America’s wealthy aren’t acting like we’ve seen market bottom

“I don’t think these responses show that a bottom has been reached,” Lowengart said of E-Trade’s latest survey. “We would see it in the asset allocation question and we not seeing it,” he said, pointing to findings in the survey that show the majority of investors with $1 million or more in their accounts are planning no changes over the next six months.

Lowengart said the market rebound since Fed chairman Jerome Powell became more dovish in his comments — that is, less likely to raise rates soon — shows how important that change in the Fed’s outlook has become to many investors. “The markets really calmed down after we saw Powell’s change in posture.”

Another swing factor is U.S.-China trade. It was cited by 71 percent of millionaire investors in the E-Trade survey as the biggest risk to investment portfolios — gridlock in Washington was a distant second at 40 percent. This suggests that if the headlines about the U.S. and China resolving trade their differences are real, investor sentiment could swiftly reverse.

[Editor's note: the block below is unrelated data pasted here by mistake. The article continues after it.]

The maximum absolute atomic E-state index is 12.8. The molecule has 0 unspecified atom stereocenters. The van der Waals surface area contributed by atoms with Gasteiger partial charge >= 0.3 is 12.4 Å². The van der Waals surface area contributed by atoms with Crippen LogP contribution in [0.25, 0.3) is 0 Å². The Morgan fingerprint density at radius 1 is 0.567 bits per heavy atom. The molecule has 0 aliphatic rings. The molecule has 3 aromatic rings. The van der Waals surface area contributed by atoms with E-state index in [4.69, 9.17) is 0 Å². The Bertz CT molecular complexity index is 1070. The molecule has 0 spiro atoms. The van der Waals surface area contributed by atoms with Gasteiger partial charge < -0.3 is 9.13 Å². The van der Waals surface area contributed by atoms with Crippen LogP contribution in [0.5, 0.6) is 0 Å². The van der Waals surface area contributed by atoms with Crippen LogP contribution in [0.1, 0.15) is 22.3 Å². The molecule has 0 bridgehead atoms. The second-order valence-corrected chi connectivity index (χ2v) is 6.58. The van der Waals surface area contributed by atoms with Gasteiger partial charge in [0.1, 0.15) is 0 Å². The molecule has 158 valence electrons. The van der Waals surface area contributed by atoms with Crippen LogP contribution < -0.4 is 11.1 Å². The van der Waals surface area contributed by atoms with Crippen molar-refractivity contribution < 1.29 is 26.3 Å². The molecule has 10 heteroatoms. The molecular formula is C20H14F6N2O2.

For now, “they want to protect and don’t want to make changes, but no one is heading for the hills,” Lowengart said.

The E-Trade survey was conducted from Jan. 2 to Jan.10 among an online U.S. sample of 910 self-directed active investors who manage at least $10,000 in an online brokerage account. The segment of investors with $1 million or more in an online brokerage account is provided exclusively to CNBC and included 124 respondents in the January survey. The respondents are broken into thirds of active (trade more than once a week), swing (trade less than once a week but more than once a month), and passive (trade less than once a month).

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